Finally, judicial resources are best used by granting a temporary stay of this action instead of an indefinite one. Duplicative discovery efforts and disputes can be avoided through appropriate case management between the two cases. Resolution of similar issues in the securities action can inform this Court in the present instead of being made to wait ad infinitum, with such delay being exacerbated by the halt of discovery in this case. Appropriate case management with informed scheduling between the two cases can also minimize the risk of inconsistent judicial rulings.

         Centene has not carried its burden of showing that it will suffer a clear case of hardship or inequity if I do not grant an indefinite stay as requested. I do find, however, that a temporary stay pending the resolution of the motion to dismiss in the related securities action is warranted, given that such a temporary stay would result in less hardship to all parties and better use of judicial resources.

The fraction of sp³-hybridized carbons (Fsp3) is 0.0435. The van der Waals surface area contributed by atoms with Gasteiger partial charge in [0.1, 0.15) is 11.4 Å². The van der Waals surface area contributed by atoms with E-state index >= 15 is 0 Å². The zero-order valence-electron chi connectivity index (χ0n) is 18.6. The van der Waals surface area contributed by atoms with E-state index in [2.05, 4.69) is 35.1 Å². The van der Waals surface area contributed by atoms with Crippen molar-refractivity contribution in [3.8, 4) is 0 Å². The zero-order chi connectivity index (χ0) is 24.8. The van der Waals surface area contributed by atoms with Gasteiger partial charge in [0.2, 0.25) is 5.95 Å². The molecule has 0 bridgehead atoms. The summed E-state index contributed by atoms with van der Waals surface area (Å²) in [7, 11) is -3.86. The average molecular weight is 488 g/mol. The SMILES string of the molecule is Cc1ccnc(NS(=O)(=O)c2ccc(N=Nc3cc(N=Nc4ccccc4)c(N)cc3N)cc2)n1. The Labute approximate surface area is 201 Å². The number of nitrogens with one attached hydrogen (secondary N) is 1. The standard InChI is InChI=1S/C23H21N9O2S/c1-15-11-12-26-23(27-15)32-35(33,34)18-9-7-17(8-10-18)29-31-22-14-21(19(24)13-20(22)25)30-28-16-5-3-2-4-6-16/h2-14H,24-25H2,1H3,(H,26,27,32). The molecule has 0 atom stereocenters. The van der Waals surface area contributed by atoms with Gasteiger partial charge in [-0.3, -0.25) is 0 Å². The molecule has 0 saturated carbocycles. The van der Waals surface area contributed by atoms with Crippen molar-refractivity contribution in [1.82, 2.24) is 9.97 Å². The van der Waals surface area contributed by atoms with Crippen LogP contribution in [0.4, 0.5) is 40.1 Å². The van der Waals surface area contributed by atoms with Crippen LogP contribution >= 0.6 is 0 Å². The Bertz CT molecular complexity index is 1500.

Accordingly, IT IS HEREBY ORDERED that Centene Corporation's Motion to Stay this Action Pending Resolution of Sanchez, et al. v. Centene Corp., et al. [55] is granted in part and denied in part.

         IT IS FURTHER ORDERED that this action is stayed pending resolution of the motion to dismiss now under submission in Sanchez.

         IT IS FURTHER ORDERED that within fourteen (14) days of the court's ruling of the motion to dismiss in Sanchez, counsel for the parties in this derivative action shall meet and confer and file an appropriate motion to lift the stay and a joint status report setting out what effect, if any, the court's ruling in Sanchez has on the claims now pending in this action, including whether the ...